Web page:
Invented for eternity
As they say, never reinvent the wheel. Well we haven\'t in millennia. It is ironical that some of the oldest inventions of man have remained unaltered for centuries. In an age where mobile phones, cars and even airplanes get an upgrade every few months, some products and services remain unaltered except for cosmetic changes.
As they say, never reinvent the wheel. Well we haven't in millennia. It is ironical that some of the oldest inventions of man have remained unaltered for centuries. In an age where mobile phones, cars and even airplanes get an upgrade every few months, some products and services remain unaltered except for cosmetic changes.
Let's look at some examples. One of the earliest inventions still in use is the plain and simple wheel. It may have been adapted and changed to suit everything from a "thela" to a modern jet, but its basic design remains the same.
Take the bullock cart, or tonga, which you can still see on Indian roads -- it is what was 5,000 years ago in Vedic times. Did you know that the rubber tyre on your bike or car has not changed substantially since John Dunlop invented the first rubber tyre in the late 19th century?
Although 10 million people flew in India last year, over 100 million still travel by railways annually. Since 1804, when the first locomotive hauled a train over rails in Wales we have almost similar trains running on almost similar tracks and sleepers even as we are constructing (and in may countries running) bullet trains.
Till a few years ago, we also had steam locomotives of 19th century vintage in use in many parts of the world. In India, 150 years after trains were introduced, we still use a hole in the floor of a small lavatory to defecate. And people still travel on train roofs! By the way, though aeroplanes have evolved a lot, their loos are still what they were many decades ago (and the seats have actually become smaller).
That reminds me, you must have noticed High Transmission Cables strung across tall pylons racing past you as you travel on railroads or highways.
In spite of rapid advancements in materials, this is the way electricity has been transmitted since its invention 150 years ago. A few years ago, when super-conductivity was discovered, it was predicted that power transmission would become several times more efficient and easy. Nothing happened. Nor have the plugs, switches, meters and fuses altered much.
Typewriters (the QWERTY keyboard invented in 1868 remains the same even on post-modern comps and devices), telegraph and telex may have disappeared, but the good old landline is still very much around. As are the cables strung across poles for all these services and, in fact, now for even the likes of cable TV and broadband.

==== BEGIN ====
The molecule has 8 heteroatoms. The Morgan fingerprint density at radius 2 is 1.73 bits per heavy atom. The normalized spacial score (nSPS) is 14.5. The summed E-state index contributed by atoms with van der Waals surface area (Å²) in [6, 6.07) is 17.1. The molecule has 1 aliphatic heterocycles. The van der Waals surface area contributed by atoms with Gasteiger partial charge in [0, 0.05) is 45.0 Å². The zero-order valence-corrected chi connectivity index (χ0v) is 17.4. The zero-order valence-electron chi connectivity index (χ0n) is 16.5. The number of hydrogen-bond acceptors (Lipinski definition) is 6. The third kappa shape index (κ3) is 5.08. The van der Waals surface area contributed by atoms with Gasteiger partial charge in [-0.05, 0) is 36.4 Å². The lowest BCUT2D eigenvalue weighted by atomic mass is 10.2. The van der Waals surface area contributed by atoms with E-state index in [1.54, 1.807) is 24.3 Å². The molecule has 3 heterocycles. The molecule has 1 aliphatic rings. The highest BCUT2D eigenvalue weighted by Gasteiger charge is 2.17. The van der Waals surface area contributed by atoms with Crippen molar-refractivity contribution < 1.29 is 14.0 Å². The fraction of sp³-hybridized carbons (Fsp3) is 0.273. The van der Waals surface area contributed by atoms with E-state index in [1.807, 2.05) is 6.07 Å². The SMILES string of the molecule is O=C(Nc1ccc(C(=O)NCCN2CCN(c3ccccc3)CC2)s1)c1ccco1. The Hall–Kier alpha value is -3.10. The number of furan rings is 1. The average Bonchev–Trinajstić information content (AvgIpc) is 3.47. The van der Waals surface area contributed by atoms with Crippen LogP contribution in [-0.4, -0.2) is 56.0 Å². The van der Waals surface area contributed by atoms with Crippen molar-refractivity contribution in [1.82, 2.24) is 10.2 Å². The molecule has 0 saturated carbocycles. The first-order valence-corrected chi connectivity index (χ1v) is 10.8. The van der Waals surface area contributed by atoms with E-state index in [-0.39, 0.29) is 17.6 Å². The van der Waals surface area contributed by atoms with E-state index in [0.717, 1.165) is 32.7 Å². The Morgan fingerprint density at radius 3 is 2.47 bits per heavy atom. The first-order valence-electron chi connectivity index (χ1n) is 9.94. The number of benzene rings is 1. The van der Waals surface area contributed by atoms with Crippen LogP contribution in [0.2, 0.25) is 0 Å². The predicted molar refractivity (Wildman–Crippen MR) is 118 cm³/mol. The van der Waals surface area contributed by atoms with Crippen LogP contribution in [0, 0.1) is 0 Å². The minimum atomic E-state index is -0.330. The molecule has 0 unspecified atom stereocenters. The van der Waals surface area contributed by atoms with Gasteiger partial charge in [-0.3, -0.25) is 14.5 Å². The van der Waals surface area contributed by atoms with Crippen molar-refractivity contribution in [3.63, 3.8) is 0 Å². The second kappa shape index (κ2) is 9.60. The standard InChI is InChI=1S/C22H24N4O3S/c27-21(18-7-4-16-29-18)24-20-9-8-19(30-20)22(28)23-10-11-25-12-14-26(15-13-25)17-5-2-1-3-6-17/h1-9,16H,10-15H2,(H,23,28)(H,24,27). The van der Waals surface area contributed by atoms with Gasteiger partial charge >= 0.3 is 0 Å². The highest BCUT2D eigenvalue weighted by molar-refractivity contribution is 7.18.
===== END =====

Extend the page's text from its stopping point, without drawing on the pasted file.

We have all seen the neighbourhood "dhobi" ironing clothes with a rusty coal iron. Clothes have been pressed in such ways for centuries. Even the steam iron is more than 120 years old. Did you realise that the ubiquitous glass bottle has been around in some form or the other since 1,500 BC? Dry-cleaning of clothes was first done almost a hundred years ago. Kerosene may have given way to benzene and other newer solvents, but the process remains the same.
The bespoke tailor even today uses the same tools of trade as his forefathers did centuries ago. As do other artisans: cobblers, weavers, metal workers, embroiders, masons, carpenters, butchers and even bootleggers. All this talk of fancy guns and revolvers and other sophisticated firearms would imply the basic rifle has disappeared.
No sir, the modern, bolt-action rifle and chamber-firing revolver are essentially unchanged from their predecessors, and operate exactly the same way they did for our great grandfather. In fact, other than the advent of the semi- and fully-automatic mechanisms, and vast improvements in sighting (i.e. telescopes), a hunter or a police constable from 100 years ago would have no trouble using a modern rifle.
The axe, saw, nails, hammer, screw-driver and spanner are still the same as they were 100 years ago. A fisherman would use a boat in the late 19th century as his counterpart today. A bicycle has hardly evolved in 100 years, nor has the motorcycle. Vacuum cleaners, toasters, mixers, ovens and grinders have remained almost the same for years.
Let's look around the kitchen and pantry. Baked beans still come in cans and tomato ketchup in a bottle. The bread is baked the way it was 200 years ago. The pressure cooker is the same since 1864. The mixer-grinder has been around for 100 years. The best pizzas are still baked in wood-fired ovens and the best tandoori chicken is made not on a rotisserie but a clay tandoor.
You still use frozen peas and vegetables and sausages, pate and cheese made the way they were for generations. Bottle openers, knives, cutlery, crockery, pots and pans all go back centuries. As do most of the furniture. Fountain and ball pens were invented in 1884 and and 1888, respectively, and are still in use. The list goes on.
Newspapers are edited, printed and distributed as they were 300 years ago save for moving from letter press to offset and to computer layouts from hand-painted pages. So, from scissors and locks, thermometers and fountain pens to knitted pullovers, patchwork quilts and leather coats and cotton swabs, antiseptics and aspirin, the past clings on to our present with a reluctant obstinacy.
The last 10 years have seen technology leap many generations with the microchip and the Internet, but utilities, consumer goods and products remain in the same mould as they were originally imagined. Most services are dispensed the same way. Lateral thinking, anyone?
(Amit Khanna is a writer and filmmaker)